33. ^ For nominations received by Buckingham at the 15th Slávik Awards, follow a link depending on a category:
  34. ^ "Objav roka". Slávik Awards 2012 (in Slovak). Retrieved April 7, 2013.
  35. ^ Buckingham, Celeste. "Chart history". Rádio Top 100 Oficiálna (in Slovak). IFPI Slovakia. Retrieved January 29, 2013.
  36. ^ Buckingham, Celeste. "Chart history". Rádio CZ 50 Oficiální (in Czech). IFPI Czech Republic. Retrieved April 6, 2013.
  37. ^ AMO; Buckingham, Celeste. "Swing". Rádio SK 50 Oficiálna (in Slovak). IFPI Slovakia. Retrieved January 29, 2013. #5
  38. ^ Buckingham, Celeste. "Never Be You". iTunes Store. Retrieved April 5, 2013.
  39. ^ Buckingham, Celeste. "Never Be You". Rádio CZ 50 Oficiální (in Czech). IFPI Czech Republic. Retrieved January 29, 2013. #9
  40. ^ Buckingham, Celeste; Spirit, Majk. "I Was Wrong". Rádio CZ 50 Oficiální (in Czech). IFPI Czech Republic. Retrieved May 9, 2013. #22
  41. ^ Rolig, Michal. "Majk Spirit a Celeste Buckingham natočili v Americe společnou píseň". Music Server (in Czech). IMEG. Retrieved May 9, 2013.
  42. ^ Buckingham, Celeste. "Filmography". Internet Movie Database. Retrieved March 17, 2013.
  43. ^ jph. "Celebrity – Celeste Buckingham se vrací do televize" (in Czech). JenProHolky.cz. Archived from the original on November 2, 2013. Retrieved March 17, 2013.
  44. ^ "Celeste Buckingham šokuje: Na móle v koži sci-fi ženy" (in Slovak). Azet.sk, a. s. Retrieved March 17, 2013.
  45. ^ a b c d Buckingham, Celeste; Buckingham, Carmel. The Lost Princess. Divis-SLOVAKIA (Paperback). (Illustrated by Georgina Soar) (1st ed.). Slovakia: Divis-SLOVAKIA. p. 69. ISBN 978-809-6935-45-1.
  46. ^ a b c d e f Buckingham, Thomas A. The Lost Princess – Customers Reviews. ISBN 8096935453.
  47. ^ Šmejkalová, Kristýna. "Slavík 2012 přinesl překvapivé výsledky a šokující projevy". Kulturní servis Puls (in Czech). Innetic. Retrieved March 17, 2013.
  48. ^ lc. "Celeste Buckingham zpívala bosá, víme proč". Prásk Nova (in Czech). CET 21. Retrieved March 17, 2013.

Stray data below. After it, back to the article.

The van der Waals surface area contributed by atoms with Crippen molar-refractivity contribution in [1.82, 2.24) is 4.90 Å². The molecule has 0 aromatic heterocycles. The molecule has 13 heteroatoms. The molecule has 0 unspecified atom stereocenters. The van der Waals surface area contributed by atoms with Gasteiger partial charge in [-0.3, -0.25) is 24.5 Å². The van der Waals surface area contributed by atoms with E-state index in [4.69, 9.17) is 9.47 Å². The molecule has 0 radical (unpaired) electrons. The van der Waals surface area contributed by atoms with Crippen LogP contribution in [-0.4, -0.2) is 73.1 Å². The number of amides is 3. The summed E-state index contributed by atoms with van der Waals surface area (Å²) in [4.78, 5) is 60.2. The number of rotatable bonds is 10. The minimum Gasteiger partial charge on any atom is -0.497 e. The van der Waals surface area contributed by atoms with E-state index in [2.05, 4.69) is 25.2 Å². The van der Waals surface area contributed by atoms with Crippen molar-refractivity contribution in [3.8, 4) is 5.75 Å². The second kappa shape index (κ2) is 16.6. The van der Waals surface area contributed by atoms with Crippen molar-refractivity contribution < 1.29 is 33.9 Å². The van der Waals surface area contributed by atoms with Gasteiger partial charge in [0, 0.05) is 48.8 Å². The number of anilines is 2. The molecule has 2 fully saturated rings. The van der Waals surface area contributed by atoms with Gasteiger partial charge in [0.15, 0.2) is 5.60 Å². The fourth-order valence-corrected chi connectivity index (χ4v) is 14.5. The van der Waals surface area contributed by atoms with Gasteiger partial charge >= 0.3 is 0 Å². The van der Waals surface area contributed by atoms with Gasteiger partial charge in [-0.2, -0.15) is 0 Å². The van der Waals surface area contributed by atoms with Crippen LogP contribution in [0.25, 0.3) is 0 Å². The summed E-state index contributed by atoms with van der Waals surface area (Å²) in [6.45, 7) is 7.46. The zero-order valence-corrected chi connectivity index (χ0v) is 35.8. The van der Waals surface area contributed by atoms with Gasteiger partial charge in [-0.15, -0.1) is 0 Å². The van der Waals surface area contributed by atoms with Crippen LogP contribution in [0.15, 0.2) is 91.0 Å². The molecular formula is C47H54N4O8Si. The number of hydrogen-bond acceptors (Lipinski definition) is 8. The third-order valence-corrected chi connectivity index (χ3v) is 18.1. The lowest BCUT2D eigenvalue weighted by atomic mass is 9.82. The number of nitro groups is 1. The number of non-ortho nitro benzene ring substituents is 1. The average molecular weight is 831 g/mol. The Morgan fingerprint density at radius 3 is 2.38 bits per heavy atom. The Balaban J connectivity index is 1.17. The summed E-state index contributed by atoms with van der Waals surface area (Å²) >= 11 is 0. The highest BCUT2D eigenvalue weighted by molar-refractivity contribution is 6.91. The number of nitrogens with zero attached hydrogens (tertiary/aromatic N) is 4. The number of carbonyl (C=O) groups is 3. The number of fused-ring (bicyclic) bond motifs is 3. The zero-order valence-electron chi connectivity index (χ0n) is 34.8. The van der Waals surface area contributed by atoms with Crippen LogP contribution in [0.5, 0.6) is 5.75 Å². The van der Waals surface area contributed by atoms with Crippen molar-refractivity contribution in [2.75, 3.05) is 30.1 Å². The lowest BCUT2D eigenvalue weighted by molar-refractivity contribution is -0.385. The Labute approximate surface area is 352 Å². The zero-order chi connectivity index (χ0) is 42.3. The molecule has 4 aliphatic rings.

49. ^ a b c d Lešková, Katarína (August 29, 2012). "Celeste Buckingham: Človek by sa mal držať pravidiel". SME (in Slovak). Petit Press. Retrieved February 15, 2013.
  50. ^ a b Strejček, Štěpán. "Recenze: Celeste Buckingham – Don't Look Back". FutureHits (in Czech). Archived from the original on January 17, 2013. Retrieved March 17, 2013.
  51. ^ a b c d e f g h i j Becan, Tibor; Benko, Vlado Jr. "Exfinalistka Celeste Buckingham: Koniec hviezdnej kariéry?". Nový čas (in Slovak). Retrieved February 13, 2013.
  52. ^ a b c d e f g h "Zostali u nás: Buckingham zo Záhoria". Život (in Slovak). 2009. Retrieved February 13, 2013.
  53. ^ a b c d e f g h i j k l Dugovičová, Kristína. "Sebavedomá". Plus 7 dní (in Slovak). SPOLOČNOSŤ 7 PLUS. Archived from the original on April 26, 2011. Retrieved February 13, 2013.
  54. ^ a b "Swiss are punctual, Scots and Slovaks love their pubs". The Slovak Spectator. Retrieved March 9, 2013.
  55. ^ Dvořák, Lukáš. "Celeste Buckingham – Promofoto" (in Czech). Slavica Production Company. Retrieved February 8, 2013.
  56. ^ a b "Anchorage – "Temperature". Slovenské hity (in Slovak). Retrieved March 16, 2013.[dead link]
  57. ^ a b c "Celeste Buckingham – Videos". Nicole (in Czech). Noah-and-Celeste.Blog.cz. Retrieved March 17, 2013.
  58. ^ "Navštevuje bahaiskú školu" (PDF). Nový čas (in Slovak). Tlačová kancelária konferencie biskupov Slovenska. p. 6. Retrieved March 9, 2013.
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  66. ^ Česko Slovenská SuperStar 2011. "Výběr finálových hitů" (in Czech and English). Universal Music. Archived from the original on January 6, 2014. Retrieved March 6, 2013.